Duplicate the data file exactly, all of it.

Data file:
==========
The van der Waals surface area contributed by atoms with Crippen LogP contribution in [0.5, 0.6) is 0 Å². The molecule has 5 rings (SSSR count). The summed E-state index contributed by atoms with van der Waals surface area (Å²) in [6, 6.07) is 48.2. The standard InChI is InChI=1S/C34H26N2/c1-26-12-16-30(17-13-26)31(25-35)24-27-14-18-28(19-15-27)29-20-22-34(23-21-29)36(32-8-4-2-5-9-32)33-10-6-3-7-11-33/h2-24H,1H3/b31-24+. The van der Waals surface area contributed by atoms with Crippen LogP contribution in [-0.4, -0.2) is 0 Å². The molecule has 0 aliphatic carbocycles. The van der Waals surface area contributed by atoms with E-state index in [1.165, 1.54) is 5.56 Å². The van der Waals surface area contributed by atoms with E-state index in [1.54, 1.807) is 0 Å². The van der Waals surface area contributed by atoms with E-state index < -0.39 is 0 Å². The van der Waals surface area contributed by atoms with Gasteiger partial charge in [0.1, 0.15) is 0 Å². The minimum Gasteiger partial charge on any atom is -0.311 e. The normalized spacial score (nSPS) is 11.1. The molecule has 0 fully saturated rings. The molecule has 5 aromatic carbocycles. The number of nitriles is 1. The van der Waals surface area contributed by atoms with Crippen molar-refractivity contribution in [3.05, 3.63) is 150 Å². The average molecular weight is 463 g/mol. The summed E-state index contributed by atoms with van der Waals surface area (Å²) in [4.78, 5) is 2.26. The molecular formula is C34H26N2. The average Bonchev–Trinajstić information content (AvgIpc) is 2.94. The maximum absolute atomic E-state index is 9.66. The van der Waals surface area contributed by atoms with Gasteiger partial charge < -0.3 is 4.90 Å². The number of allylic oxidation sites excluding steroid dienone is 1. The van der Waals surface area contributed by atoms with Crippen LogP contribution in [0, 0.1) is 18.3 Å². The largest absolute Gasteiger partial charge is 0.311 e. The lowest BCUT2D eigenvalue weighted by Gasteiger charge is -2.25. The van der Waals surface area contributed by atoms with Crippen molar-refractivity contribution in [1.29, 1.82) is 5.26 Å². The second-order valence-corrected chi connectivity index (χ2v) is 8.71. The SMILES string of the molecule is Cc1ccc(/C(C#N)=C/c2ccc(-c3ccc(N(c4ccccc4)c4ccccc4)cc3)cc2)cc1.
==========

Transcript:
The van der Waals surface area contributed by atoms with Crippen LogP contribution in [0.5, 0.6) is 0 Å². The molecule has 5 rings (SSSR count). The summed E-state index contributed by atoms with van der Waals surface area (Å²) in [6, 6.07) is 48.2. The standard InChI is InChI=1S/C34H26N2/c1-26-12-16-30(17-13-26)31(25-35)24-27-14-18-28(19-15-27)29-20-22-34(23-21-29)36(32-8-4-2-5-9-32)33-10-6-3-7-11-33/h2-24H,1H3/b31-24+. The van der Waals surface area contributed by atoms with Crippen LogP contribution in [-0.4, -0.2) is 0 Å². The molecule has 0 aliphatic carbocycles. The van der Waals surface area contributed by atoms with E-state index in [1.165, 1.54) is 5.56 Å². The van der Waals surface area contributed by atoms with E-state index in [1.54, 1.807) is 0 Å². The van der Waals surface area contributed by atoms with E-state index < -0.39 is 0 Å². The van der Waals surface area contributed by atoms with Gasteiger partial charge in [0.1, 0.15) is 0 Å². The minimum Gasteiger partial charge on any atom is -0.311 e. The normalized spacial score (nSPS) is 11.1. The molecule has 0 fully saturated rings. The molecule has 5 aromatic carbocycles. The number of nitriles is 1. The van der Waals surface area contributed by atoms with Crippen molar-refractivity contribution in [3.05, 3.63) is 150 Å². The average molecular weight is 463 g/mol. The summed E-state index contributed by atoms with van der Waals surface area (Å²) in [4.78, 5) is 2.26. The molecular formula is C34H26N2. The average Bonchev–Trinajstić information content (AvgIpc) is 2.94. The maximum absolute atomic E-state index is 9.66. The van der Waals surface area contributed by atoms with Gasteiger partial charge < -0.3 is 4.90 Å². The number of allylic oxidation sites excluding steroid dienone is 1. The van der Waals surface area contributed by atoms with Crippen LogP contribution in [0, 0.1) is 18.3 Å². The largest absolute Gasteiger partial charge is 0.311 e. The lowest BCUT2D eigenvalue weighted by Gasteiger charge is -2.25. The van der Waals surface area contributed by atoms with Crippen molar-refractivity contribution in [1.29, 1.82) is 5.26 Å². The second-order valence-corrected chi connectivity index (χ2v) is 8.71. The SMILES string of the molecule is Cc1ccc(/C(C#N)=C/c2ccc(-c3ccc(N(c4ccccc4)c4ccccc4)cc3)cc2)cc1.